Online from: 1945
Subject Area: Library and Information Studies
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|Title:||Information sharing as a means to reach collective understanding: A study of design scholars' information practices|
|Author(s):||Ola Pilerot, (Swedish School of Library and Information Science, University of Borås, Borås, Sweden), Louise Limberg, (Swedish School of Library and Information Science, University of Borås, Borås, Sweden)|
|Citation:||Ola Pilerot, Louise Limberg, (2011) "Information sharing as a means to reach collective understanding: A study of design scholars' information practices", Journal of Documentation, Vol. 67 Iss: 2, pp.312 - 333|
|Keywords:||Design, Information management, Knowledge sharing, Research, Students|
|Article type:||Research paper|
|DOI:||10.1108/00220411111109494 (Permanent URL)|
|Publisher:||Emerald Group Publishing Limited|
|Acknowledgements:||This paper was made possible with the aid of funding from The Linnaeus Centre for Research on Learning, Interaction and Mediated Communication in Contemporary Society (LinCS). The authors would also like to acknowledge the anonymous reviewers for their useful comments.|
Purpose – This study aims to increase knowledge about the information-sharing activities of design research scholars.
Design/methodology/approach – Semi-structured in-depth interviews were carried out with selected participants from a Nordic design research network. The interview transcripts and notes from workplace-observations were approached from a discursive point of view and analyzed in accordance with Theodore Schatzki's practice theory.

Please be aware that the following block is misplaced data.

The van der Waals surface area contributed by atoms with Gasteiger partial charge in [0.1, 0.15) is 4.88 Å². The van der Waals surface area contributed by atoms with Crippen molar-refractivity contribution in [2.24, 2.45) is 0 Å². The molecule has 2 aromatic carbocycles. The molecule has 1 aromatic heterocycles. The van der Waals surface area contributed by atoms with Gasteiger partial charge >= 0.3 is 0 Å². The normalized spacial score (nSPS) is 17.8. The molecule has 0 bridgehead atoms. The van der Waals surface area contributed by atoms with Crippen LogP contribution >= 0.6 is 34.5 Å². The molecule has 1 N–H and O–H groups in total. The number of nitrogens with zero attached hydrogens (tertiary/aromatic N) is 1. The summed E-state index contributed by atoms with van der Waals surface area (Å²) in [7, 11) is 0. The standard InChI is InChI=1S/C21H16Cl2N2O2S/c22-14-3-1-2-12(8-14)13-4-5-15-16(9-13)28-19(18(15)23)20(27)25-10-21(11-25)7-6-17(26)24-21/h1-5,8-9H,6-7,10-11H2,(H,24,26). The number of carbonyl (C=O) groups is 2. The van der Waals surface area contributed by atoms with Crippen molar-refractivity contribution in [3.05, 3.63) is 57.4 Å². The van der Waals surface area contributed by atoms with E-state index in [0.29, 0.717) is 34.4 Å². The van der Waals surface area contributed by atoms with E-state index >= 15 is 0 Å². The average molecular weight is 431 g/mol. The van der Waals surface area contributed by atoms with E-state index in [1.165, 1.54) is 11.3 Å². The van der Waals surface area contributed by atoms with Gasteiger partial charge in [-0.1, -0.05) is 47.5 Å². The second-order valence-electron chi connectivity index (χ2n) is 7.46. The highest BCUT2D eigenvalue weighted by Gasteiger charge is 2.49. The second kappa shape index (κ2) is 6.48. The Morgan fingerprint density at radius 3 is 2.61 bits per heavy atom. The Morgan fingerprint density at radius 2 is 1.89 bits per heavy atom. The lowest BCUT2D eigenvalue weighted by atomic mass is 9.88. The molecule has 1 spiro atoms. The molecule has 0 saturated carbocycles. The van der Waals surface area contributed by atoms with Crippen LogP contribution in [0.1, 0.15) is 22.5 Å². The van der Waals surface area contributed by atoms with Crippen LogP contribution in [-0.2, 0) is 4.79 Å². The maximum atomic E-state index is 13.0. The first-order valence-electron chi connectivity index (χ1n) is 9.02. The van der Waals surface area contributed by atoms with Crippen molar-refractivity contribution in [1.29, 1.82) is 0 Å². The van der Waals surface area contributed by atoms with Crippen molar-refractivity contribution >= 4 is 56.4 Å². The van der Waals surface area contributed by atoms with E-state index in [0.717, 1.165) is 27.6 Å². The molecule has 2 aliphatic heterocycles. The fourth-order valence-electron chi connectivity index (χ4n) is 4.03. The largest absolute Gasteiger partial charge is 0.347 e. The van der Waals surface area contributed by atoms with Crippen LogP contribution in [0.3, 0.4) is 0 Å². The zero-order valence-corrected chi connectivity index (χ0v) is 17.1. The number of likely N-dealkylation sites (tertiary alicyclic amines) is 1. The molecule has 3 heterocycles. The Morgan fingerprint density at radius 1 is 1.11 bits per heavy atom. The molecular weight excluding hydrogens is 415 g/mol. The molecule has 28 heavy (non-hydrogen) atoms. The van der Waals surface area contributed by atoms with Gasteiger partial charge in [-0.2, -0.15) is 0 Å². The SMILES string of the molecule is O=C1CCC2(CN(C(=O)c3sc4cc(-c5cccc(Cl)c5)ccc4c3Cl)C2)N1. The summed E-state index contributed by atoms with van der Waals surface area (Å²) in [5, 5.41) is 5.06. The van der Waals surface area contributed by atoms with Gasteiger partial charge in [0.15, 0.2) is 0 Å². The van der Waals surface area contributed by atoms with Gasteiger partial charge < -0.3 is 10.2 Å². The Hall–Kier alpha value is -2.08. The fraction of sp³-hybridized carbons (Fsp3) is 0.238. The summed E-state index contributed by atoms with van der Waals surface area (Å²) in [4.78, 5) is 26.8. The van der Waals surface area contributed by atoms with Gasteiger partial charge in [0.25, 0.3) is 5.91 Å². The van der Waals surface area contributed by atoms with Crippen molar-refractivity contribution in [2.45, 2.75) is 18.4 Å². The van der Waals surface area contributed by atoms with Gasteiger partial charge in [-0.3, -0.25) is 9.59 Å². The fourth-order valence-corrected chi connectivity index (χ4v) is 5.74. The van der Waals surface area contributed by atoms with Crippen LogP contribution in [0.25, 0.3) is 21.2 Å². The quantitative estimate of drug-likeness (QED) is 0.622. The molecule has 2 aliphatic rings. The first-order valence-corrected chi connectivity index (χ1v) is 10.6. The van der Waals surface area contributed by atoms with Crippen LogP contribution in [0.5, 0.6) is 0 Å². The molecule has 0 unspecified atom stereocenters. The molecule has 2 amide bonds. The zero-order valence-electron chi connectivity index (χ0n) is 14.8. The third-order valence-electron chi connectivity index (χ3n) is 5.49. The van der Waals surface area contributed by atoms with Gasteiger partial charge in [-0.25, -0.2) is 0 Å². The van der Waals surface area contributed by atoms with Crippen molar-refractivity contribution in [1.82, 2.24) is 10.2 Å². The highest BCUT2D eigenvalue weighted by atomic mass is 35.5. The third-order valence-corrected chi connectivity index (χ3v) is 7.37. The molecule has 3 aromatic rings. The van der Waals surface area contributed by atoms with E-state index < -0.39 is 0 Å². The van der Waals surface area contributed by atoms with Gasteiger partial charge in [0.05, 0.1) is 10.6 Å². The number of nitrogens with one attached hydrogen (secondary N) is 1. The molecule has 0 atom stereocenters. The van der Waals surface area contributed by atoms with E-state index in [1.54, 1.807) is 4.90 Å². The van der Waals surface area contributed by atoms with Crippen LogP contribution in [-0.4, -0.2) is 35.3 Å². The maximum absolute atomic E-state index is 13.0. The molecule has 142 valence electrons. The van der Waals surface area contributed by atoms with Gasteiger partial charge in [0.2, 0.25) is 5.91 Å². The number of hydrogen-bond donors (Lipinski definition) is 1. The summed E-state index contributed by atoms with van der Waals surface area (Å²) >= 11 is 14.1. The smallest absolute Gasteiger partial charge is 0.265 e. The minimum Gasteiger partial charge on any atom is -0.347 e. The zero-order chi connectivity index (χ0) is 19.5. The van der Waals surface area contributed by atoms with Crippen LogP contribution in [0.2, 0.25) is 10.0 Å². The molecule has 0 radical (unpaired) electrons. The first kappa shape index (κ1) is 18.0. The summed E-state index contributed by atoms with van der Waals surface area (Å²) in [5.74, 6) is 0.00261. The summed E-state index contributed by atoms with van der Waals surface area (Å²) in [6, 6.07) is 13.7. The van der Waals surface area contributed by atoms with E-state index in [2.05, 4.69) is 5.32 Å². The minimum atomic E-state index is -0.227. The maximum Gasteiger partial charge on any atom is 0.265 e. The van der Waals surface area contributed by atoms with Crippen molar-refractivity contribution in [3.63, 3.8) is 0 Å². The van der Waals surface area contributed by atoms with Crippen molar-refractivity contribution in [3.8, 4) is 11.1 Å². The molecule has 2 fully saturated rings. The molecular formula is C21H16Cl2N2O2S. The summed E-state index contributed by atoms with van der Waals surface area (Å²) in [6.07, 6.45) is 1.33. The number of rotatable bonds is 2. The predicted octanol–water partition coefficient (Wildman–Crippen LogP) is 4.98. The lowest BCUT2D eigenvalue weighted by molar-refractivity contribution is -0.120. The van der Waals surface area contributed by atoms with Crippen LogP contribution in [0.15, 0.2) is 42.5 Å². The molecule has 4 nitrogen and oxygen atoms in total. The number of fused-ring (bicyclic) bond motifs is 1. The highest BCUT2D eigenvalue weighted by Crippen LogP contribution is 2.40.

Findings – Information-sharing activities are intrinsically intertwined with other information practices such as information seeking and use. It is further established that information and communication technologies (ICTs) can be seen as important parts of the arrangements of human and non-human entities that, together with practices, form the social site in which the scholars are active. There is a reciprocal relationship between ICTs, and other material arrangements, and the ways in which information is used and shared. ICTs function both as a source of meaning and as a preconfigurator of actions.
Practical implications – The findings have implications for the development of information systems and services aimed at scholars working in collaborative interdisciplinary settings. Library and information science scholars can benefit from the elaborated concept of information sharing.
Originality/value – Design scholars' information sharing has not been studied before. By applying a practice-theory lens this paper presents a particular perspective. Increased knowledge about the information-sharing activities of an epistemologically and socio-culturally amalgamated network of scholars is the main contribution of this paper.
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